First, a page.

Sustainability and the Women & Leadership Archives

The sustainability of digital exhibits and collections is fundamentally important to the lasting significance of a cultural institutions online presence. Why bother going to the lengths of creating an engaging, interactive, and most importantly,  costly website if it will not work in a few years time? In our reading for this week, Ithaka S+R’s Searching for Sustainability: Strategies from Eight Digitized Special Collections  provides case studies with examples for curators of digital content to consult when formulating sustainability at their institutions. The examples from the study portray the following strategies:

  1. Building a comprehensive digital collection and creating a vital revenue stream through commercial partnerships

  2. Sustainable growth through collaborative partnerships

  3. Building User Engagement for a Sustainable Future

  4. Cultivating a targeted user group for support and content

  5. Upfront investment in user-friendly back-end systems allows for continual growth

  6. Investing in distributed capacity-building for continuous growth

  7. Shared infrastructure supports long-term sustainability and modest growth

  8. Securing institutional support for a national mission 

(source: Deanna Marcum, Nancy L. Moran, Sarah Pickle. http://sr.ithaka.org/?p=22647)

Since I work for the Women & Leadership Archives (WLA) on Loyola University Chicago’s campus, and my project group is currently building a digital exhibit to be housed on its website, I decided to look at possible sustainability problems that may arise with one of the WLA’s current exhibits. One exhibit in particular may prove to be more difficult to maintain later on: The Legion of Young Polish Women Digital Exhibit.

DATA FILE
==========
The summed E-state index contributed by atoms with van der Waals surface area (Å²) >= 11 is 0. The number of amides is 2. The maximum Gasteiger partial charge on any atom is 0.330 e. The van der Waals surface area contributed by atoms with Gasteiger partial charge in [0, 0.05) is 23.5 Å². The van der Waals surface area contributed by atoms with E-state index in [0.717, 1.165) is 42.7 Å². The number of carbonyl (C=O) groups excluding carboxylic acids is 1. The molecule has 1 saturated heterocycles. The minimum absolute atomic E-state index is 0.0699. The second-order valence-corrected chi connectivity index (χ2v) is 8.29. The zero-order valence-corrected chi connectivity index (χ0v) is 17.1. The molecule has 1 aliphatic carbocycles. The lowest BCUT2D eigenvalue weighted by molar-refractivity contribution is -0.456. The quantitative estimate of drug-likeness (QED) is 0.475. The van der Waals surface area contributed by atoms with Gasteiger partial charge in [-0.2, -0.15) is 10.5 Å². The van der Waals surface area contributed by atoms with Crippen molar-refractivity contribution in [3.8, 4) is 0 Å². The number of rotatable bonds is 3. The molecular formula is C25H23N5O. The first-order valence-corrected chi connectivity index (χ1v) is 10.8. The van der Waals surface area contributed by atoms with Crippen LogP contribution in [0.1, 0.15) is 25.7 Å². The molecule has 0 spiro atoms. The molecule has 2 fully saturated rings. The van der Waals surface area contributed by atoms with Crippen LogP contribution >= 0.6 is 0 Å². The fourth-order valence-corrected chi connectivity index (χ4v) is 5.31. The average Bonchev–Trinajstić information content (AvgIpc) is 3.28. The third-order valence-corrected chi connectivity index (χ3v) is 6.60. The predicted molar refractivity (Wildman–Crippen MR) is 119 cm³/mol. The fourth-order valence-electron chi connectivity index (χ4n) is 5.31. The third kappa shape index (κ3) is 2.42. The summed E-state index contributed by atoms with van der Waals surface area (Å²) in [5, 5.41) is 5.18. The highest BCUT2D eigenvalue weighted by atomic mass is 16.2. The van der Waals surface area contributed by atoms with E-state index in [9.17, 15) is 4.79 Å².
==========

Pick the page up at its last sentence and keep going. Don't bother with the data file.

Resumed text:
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The Legion of Young Polish Women exhibit is hosted on Loyola University Chicago’s server and uses Omeka to display the artifacts and papers that articulate the narrative of the organization’s history. Along with scans of correspondence and images of individual founders, the exhibit includes audio and video from members narrating accounts of certain charitable events the legion participated in. The files videos download in the .mov format, which uses Quicktime as its player. However, a major problem that emerges for digital historians is keeping file formats up to date with the latest technology. In fact, that reality has already come to pass. For example, older versions of Quicktime, like the one this exhibit utilizes, will no longer be supported on Apple products as of January, 2016. Certain portions of this exhibit may already out of reach for a specific audience of user if they use Quicktime 7.0 or earlier. Unfortunately, these are the harsh realities of working with sustainability in the digital world

When considering our own exhibit, we will have to consider the formats that will be the most sustainable for future researchers to use for years to come.

 

 

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Exhibit Narrative for Mollie West: A Century of Activism